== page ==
3. If you have athletes foot or other contagious conditions please let your therapist know so they can avoid that area during the massage. Foot massage can be done through the sheet if needed.
  4. Please find a baby sitter for your children, the massage rooms are small and as much as we adore your children they can get in the way while we are trying to massage you.
  5. Please do not ask your therapist for services that are out of their scope of practice such as chiropractic adjustments.
  6. If you are sick please reschedule your appointment.

Communication is key to getting the massage experience that you are seeking.

When you communicate with the therapist before and even during the session as to pressure and preference you can get the prefect massage tailored to your individual needs.

Enjoy your service!

Yours in Health and Wellness,

Kristeen Smart aka Kristeen Kish

CAMTC Certified Massage Therapist

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Should You Get a Massage When You Are Sick? NO!

Tis the Season, the Cold and Flu Season

Should you get a massage when you are sick, NO absolutely NOT, for oh so many reasons…

Risk of spreading the illness to others

Many people who are seeking massage treatments often have other health concerns. When you come  into the treatment area please be aware that some of the clients have autoimmune conditions and cannot easily fight off infections or illnesses, some are elderly, others are recovering from cancer treatments or other serious medical conditions. Please keep this in mind.

Risk of getting your therapist sick

Your massage therapist will be stuck in a room in close proximity to you, your sneezing and coughing will disperse germs into the massage room, the bedding your therapist will be changing, and the massage equipment.

Your therapist will then be exposing all of the other clients to the illness.

Risk of making yourself feel worse

Your body is already busy trying to recover from the illness, you need rest and fluids. A massage may feel comforting but it may actually increase some of your symptoms by overstimulating your autonomic nervous system.

This has been a tough cold and flu season

You can help prevent the spread of illness by limiting the exposure to others around you. Please do not hesitate to reschedule your appointment if you believe that you may be sick.

Get well soon!

 

Yours in Health and Wellness,

Kristeen Smart AKA Kristeen Kish
CAMTC Certified Massage Therapist
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When in Doubt Refer Them Out

At the college that I attended it was impressed upon us not to be afraid to refer a client to a doctor.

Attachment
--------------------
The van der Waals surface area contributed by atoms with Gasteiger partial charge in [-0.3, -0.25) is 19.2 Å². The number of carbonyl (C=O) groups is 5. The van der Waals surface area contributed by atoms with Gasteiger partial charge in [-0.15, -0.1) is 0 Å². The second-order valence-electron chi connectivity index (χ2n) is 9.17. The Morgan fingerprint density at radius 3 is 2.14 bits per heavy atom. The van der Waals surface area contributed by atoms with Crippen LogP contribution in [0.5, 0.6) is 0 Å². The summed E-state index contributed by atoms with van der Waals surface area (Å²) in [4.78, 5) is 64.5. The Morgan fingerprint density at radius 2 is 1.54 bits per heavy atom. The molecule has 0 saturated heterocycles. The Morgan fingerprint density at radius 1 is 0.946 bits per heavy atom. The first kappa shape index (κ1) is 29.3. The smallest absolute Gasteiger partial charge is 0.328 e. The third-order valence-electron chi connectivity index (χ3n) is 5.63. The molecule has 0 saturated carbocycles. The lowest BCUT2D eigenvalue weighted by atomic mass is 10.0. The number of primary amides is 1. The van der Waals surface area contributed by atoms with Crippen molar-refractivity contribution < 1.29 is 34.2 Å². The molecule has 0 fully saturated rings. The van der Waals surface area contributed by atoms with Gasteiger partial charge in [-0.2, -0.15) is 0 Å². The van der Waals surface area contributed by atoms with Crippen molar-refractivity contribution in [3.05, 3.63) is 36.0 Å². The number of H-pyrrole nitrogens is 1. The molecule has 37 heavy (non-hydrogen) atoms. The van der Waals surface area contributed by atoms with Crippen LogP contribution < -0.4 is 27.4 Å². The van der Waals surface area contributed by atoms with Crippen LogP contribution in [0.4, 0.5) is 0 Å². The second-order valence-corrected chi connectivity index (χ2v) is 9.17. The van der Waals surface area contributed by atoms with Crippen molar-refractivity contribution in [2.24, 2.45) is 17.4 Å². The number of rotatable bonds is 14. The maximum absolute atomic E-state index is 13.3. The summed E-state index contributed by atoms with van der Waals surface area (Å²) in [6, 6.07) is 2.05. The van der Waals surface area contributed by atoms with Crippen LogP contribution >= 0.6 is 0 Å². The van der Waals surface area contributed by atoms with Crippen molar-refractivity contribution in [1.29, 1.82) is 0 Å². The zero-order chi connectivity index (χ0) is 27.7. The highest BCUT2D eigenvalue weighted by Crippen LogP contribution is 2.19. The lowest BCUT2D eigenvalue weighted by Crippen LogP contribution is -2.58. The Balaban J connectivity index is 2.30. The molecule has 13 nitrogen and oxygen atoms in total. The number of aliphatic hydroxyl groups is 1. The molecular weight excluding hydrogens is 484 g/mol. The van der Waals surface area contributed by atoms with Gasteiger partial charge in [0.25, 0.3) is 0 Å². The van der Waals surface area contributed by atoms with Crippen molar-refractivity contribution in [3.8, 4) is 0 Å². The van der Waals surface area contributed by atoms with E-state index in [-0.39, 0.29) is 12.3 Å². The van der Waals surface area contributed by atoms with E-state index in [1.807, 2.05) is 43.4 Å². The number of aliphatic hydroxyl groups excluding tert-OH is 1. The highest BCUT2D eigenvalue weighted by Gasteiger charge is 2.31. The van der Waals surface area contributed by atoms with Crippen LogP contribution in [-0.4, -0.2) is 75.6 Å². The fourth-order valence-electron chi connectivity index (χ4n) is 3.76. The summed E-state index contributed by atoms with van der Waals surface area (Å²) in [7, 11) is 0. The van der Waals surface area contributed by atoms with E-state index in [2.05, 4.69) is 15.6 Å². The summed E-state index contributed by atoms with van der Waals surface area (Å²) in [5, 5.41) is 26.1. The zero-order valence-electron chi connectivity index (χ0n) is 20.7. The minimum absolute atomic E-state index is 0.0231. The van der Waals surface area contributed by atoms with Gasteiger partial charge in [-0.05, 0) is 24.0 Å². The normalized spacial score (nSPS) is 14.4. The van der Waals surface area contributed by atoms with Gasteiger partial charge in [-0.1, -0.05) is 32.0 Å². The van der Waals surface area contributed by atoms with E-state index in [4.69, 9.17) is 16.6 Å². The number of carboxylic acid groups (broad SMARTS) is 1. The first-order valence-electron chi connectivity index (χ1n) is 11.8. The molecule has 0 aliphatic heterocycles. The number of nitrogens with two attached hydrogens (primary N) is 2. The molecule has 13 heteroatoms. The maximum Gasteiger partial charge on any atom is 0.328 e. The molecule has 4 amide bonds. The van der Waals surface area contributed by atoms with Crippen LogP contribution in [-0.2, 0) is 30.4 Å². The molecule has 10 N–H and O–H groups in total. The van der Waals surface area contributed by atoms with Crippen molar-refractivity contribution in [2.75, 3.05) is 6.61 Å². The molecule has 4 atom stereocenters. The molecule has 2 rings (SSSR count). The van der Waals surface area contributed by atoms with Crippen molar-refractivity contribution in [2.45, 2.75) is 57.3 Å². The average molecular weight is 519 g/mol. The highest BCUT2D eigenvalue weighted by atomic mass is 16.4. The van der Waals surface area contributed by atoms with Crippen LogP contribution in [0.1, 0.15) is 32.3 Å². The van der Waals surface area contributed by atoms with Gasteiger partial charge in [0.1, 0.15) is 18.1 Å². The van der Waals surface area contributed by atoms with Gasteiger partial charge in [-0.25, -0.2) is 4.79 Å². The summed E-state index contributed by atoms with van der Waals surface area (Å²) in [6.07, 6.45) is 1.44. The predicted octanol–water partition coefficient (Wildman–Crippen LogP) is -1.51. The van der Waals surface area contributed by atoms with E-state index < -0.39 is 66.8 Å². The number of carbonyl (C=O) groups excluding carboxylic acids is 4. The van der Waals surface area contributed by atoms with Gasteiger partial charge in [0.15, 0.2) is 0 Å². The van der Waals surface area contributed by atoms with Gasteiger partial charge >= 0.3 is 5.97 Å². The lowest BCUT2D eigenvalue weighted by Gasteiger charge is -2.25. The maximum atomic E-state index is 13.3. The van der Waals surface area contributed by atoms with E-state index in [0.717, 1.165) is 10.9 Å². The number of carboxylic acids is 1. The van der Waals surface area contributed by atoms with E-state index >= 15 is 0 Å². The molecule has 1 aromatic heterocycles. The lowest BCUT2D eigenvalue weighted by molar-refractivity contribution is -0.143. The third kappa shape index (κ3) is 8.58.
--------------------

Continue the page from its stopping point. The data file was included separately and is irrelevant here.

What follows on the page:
We are not allowed to diagnose, even if we know exactly what it is we are seeing it is out of our scope of practice to tell them what we suspect, but we are well within our scope to suggest or even encourage them to see a doctor or specialist.

Years ago I had a co-worker who told me she would never refer or suggest that someone should see a doctor

She did not believe that referring clients to a doctor is our responsibility as Massage Therapists, I said to her “but we are in a unique position to see areas of their body that they cannot see and conditions they may not be aware they have.” We have a responsibility to our clients to make them aware when something needs to be addressed by a doctor.

Depending on the situation or condition I might say something to the effect of  “you should have a dermatologist check this out” or “it might not be a bad idea to have a doctor take a look at that.”  They may ask you what you suspect or why you have made that suggestion, be careful not to cross the line into diagnosis, try not to sound alarming while at the same time let them know that it is a good idea to have it looked at to rule out any issues.

If it is something so concerning that you do not feel comfortable massaging the area or continuing the session then explain to them that you do not feel comfortable working on that area until it has been seen by a doctor, this could be anything from a suspicious rash to a suspected muscle tear or injury. You are well within your scope of practice to refuse to treat any area that you believe may cause further damage or injury to the client.

What if it ends up being nothing serious?

Well great! Both you and your client will feel better knowing that it was nothing serious, but what if you said nothing and it was?

The other night a client that I last saw a few months ago came in for a massage and said to me:
“I wanted to thank you, you saved me!” he said “You suggested I should see a dermatologist, and you saved me, it was stage one aggressive malignant melanoma”

They were able to diagnose and remove the cancer before it had a chance to spread and he is now being monitored regularly to make sure that it does not return.

This was not the first time someone thanked me for suggesting they should see their doctor or specialist, but it is the one that will forever reinforce my position on referring clients to a doctor or specialist.

We are in a unique position to help others

That is what we do, it is who we are! Don’t be afraid to speak up if you feel that your client should see a doctor, if you are wrong then you both gain peace of mind, and if you are correct you might just save a life!